Signal they are starting points, not end points, in clarifying FCC authority over 'net access

Republican House Energy & Commerce Committee leaders are urging their Democratic counterparts to engage on three net neutrality bills the Republicans have offered up, describing them as a "menu of options to get started" on a "bipartisan solution."

The Republicans, Energy & Commerce Committee ranking member Greg Walden (R-Ore.), Communications Subcommittee ranking member Bob Latta (R-Ohio) and Consumer Protection Subcommittee ranking member Cathy McMorris Rodgers (R-Wash.) wrote E&C Committee Chairman Frank Pallone (D-N.J.) and Communications Subcommittee Chairman Mike Doyle (D-Pa.) to call for compromise rather than a "Title II or bust" approach by activist groups.

The three bills were introduced following a Feb. 7 net neutrality oversight hearing. None would classify internet access as a Title II common carrier telecommunications service, which many Dems still say is necessary.

The bills did not get any love from Dems, and net neutrality groups minced no words, saying they were at best woefully lacking and at worst fake efforts promoted by ISP lobbyist "shills."

The bills are the Open Internet Act of 2019, introduced by Rep. Bob Latta (R-Ohio), ranking member of the subcommittee, a revival of a bill from Rep. Greg Walden (R-Ore.), former chair of the full committee, based on a bill offered up in 2015 by Sen. John Thune (R-S.D.) (then chair of the House Energy & Commerce Committee) and Rep. Fred Upton (R-Mich.), (then chair of the Communications Subcommittee); and one from Rep. Cathy McMorris Rodgers (R-Wash.) based on a Washington state net neutrality bill.

There now seems agreement on both sides for rules, enforced by the FCC, against blocking, throttling and anticompetive or consumer-unfriendly paid prioritization (which would leave room for public safety or health info prioritization). But that's where the twains no longer meet.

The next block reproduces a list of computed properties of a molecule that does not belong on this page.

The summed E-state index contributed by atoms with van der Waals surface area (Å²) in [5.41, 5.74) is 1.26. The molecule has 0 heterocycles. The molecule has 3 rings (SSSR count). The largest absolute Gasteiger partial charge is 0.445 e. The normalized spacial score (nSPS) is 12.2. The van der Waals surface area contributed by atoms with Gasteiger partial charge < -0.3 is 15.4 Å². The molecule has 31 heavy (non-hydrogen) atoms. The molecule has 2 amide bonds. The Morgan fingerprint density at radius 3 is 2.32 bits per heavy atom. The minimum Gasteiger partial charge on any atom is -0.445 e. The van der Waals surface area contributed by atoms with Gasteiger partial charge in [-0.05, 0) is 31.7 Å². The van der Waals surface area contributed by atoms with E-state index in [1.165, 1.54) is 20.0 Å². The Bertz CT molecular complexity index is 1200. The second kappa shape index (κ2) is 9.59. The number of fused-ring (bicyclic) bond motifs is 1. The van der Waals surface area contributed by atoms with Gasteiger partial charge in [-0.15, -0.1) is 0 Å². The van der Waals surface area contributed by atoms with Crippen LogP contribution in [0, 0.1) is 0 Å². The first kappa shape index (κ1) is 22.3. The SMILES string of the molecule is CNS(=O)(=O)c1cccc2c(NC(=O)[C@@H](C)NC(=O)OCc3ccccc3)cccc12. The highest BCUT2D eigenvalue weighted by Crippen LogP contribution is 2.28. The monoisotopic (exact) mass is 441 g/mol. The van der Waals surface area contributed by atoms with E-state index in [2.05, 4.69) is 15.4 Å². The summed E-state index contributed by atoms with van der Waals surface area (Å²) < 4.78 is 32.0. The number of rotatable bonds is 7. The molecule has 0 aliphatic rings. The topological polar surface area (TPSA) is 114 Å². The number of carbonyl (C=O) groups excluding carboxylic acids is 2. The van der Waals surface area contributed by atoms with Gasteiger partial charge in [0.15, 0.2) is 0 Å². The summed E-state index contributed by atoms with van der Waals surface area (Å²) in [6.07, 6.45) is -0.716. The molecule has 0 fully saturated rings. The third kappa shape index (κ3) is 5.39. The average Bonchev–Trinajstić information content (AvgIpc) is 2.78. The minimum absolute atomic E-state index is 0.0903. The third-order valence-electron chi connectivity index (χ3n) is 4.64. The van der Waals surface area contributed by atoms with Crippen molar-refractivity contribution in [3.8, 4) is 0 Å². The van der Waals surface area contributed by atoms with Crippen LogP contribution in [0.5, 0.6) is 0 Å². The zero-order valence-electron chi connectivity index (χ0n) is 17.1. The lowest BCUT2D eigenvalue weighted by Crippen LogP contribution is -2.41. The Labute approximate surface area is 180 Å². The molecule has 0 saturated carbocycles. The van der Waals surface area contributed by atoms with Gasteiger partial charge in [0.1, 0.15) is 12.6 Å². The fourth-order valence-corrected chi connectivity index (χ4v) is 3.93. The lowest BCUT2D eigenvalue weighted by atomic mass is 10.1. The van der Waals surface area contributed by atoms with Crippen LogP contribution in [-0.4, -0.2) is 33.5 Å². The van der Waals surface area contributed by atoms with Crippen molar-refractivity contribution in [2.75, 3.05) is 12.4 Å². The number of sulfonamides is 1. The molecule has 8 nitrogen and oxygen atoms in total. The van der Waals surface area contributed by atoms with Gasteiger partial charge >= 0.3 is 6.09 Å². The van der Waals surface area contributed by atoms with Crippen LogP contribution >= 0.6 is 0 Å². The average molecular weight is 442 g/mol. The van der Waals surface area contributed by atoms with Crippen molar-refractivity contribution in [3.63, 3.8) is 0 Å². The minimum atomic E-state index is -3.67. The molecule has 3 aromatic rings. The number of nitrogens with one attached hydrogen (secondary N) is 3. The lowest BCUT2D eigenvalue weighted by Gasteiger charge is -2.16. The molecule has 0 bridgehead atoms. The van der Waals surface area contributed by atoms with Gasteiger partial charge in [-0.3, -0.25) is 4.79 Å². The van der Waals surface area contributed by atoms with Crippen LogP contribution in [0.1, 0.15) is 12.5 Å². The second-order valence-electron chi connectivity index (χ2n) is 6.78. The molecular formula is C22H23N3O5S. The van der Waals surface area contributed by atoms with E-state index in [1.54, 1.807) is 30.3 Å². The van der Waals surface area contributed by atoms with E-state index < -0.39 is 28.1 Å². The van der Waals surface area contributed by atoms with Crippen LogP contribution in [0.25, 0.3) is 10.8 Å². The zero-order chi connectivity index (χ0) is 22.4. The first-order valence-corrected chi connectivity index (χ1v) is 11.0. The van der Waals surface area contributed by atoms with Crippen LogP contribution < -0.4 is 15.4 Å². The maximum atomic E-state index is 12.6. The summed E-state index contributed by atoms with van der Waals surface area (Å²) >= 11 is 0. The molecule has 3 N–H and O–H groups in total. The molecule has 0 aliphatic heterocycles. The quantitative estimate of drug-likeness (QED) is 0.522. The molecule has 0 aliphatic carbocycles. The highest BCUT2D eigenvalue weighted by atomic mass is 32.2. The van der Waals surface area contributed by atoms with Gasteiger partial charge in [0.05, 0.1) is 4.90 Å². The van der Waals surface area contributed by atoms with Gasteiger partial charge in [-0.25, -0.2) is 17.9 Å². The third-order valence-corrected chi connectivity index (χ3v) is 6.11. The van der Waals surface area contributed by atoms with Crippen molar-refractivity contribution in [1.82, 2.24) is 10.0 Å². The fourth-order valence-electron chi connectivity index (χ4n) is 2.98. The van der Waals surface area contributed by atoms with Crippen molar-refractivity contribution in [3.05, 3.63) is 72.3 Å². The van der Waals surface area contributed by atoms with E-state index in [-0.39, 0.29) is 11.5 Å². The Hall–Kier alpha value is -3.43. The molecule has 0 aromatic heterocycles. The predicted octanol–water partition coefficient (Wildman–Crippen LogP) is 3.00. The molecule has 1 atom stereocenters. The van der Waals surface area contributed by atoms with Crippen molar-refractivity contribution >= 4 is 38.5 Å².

Walden conceded there were probably times when the Republicans should have accepted some offers, but the same went for the other side, he added, in talking up this latest legislative offer. He pointed out his bill is the same offer he made in 2015, which is to codify the FCC rules so they would not be subject to change by future commissions. That would mean no blocking, throttling or paid prioritization and ISP transparency about network practices. So, basically the 2015 Open Internet order but without Title II or the general conduct standard (see below). Walden said that offer had been on the table before that 2015 order was adopted.

He also said that bill was a starting point, and if they didn't like that, they could start with the Latta bill, which mirrors one offered up by then Democratic Energy & Commerce Committee chairman Henry Waxman in 2009, or Rodgers' bill.

Net neutrality activists, who generally argue that Title II is necessary to undergird such rules, were quick to dismiss the efforts as insufficient, including that codifying a small set of rules lacks the forward-looking aspect of the 2015 Open Internet Order's "general conduct standard," which gave the FCC the power to regulate conduct not falling under the rules but that impeded a free and open internet. The idea behind that standard was that the FCC could not anticipate all the kinds of conduct a rapidly changing and innovating tech platform could allow for.

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